Austin completes his look with his signature eyeglasses, a pair of black plastic Cutler & Gross glasses with rectangular frames, echoing the style popularized by Michael Caine as English spy Harry Palmer in The Ipcress File (1965). One of Mike Myers’ screen-worn pairs was auctioned by Christie’s, which described that this specific set of specs had been “given to a crew member by the prop master who predicted the film would be a flop.”
What to Imbibe
Determining that Vanessa deserves a classy night on the town, Austin books a date atop a double-decker tour bus with no less than “Mr. Burt Bacharach!” serenading them, with plenty of champagne from Moët & Chandon on the bus to a continued celebration in their hotel room fueled by Perrier-Jouët “Belle Époque”.
The “Belle Époque” brut can be easily distinguished by its floral-painted bottle, first designed by Emile Gallé in 1902… indeed, during the era of French history known as “Belle Époque”. Gallé’s design of Japanese white anemones was deemed too expensive for mass production, and the bottles would be stored away in Perrier-Jouët’s cellars for more than sixty years. The design was rediscovered in 1964 when then-cellar master André Baveret literally dusted off the four hand-painted magnums. Five years later, Perrier-Jouët introduced its first “Belle Époque” cuvée for Duke Ellington’s 70th birthday celebration in April 1969 at Alcazar restaurant in Paris.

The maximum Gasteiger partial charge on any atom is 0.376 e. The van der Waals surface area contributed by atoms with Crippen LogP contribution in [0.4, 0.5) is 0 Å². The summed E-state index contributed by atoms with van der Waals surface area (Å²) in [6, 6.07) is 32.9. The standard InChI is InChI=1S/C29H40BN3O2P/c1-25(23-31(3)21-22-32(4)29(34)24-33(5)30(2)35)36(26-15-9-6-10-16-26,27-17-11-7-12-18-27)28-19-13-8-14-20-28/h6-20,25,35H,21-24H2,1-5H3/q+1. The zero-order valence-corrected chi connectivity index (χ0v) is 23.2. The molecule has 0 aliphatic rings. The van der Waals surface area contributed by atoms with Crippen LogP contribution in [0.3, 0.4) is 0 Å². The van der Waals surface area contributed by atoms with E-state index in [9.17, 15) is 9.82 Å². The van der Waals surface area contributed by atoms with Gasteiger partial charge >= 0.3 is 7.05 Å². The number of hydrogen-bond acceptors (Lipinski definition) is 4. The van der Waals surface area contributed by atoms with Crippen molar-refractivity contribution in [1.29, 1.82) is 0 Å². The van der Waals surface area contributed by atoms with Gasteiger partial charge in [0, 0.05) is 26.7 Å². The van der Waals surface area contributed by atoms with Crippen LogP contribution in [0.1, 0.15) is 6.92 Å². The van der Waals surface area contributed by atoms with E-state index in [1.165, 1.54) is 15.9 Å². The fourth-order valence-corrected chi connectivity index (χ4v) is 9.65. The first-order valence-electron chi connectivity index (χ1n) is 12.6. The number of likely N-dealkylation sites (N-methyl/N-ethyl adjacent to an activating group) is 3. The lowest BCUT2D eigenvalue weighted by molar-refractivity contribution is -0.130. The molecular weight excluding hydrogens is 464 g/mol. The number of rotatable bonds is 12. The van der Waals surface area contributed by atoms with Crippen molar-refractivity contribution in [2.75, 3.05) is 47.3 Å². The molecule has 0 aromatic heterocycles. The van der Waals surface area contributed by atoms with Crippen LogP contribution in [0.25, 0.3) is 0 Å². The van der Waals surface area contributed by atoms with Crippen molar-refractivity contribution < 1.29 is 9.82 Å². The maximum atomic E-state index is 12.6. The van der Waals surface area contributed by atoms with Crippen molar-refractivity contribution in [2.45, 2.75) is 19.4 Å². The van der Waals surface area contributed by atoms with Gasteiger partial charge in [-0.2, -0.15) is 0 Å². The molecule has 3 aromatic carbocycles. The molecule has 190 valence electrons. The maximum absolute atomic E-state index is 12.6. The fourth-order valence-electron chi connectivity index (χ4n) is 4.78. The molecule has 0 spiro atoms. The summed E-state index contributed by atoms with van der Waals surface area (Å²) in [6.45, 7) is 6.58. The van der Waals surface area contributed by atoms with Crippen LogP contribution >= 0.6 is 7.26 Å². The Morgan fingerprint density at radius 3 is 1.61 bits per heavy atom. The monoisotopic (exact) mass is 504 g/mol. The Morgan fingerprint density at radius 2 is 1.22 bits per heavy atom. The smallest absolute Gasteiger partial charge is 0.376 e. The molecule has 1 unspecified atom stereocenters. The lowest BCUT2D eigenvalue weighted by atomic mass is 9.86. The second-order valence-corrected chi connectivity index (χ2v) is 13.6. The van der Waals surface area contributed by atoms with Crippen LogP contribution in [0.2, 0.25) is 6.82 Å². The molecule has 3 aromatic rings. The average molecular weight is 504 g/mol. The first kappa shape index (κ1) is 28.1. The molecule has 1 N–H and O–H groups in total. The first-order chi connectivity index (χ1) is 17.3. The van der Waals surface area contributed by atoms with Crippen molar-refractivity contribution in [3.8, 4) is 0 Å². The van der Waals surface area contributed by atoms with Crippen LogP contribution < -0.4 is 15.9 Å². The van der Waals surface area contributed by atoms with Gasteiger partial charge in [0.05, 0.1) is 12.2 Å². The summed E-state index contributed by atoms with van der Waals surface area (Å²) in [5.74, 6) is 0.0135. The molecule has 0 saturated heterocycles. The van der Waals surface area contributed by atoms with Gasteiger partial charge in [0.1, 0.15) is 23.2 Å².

Read more about Perrier-Jouët, including the Belle Époque variety, in Caroline Henry’s 2014 article for Wine Searcher.
How to Get the Look
Austin Powers’ distinctive look of velvet suits, lace jabot, thick specs, and Italian boots was inspired by many of his contemporary pop culture figures from the late ’60s, with costume designer Deena Appel citing The Beatles (specifically George Harrison), Michael Caine, Peter Sellers, and indeed 007 as the major influences of our international man of mystery’s swingin’ style.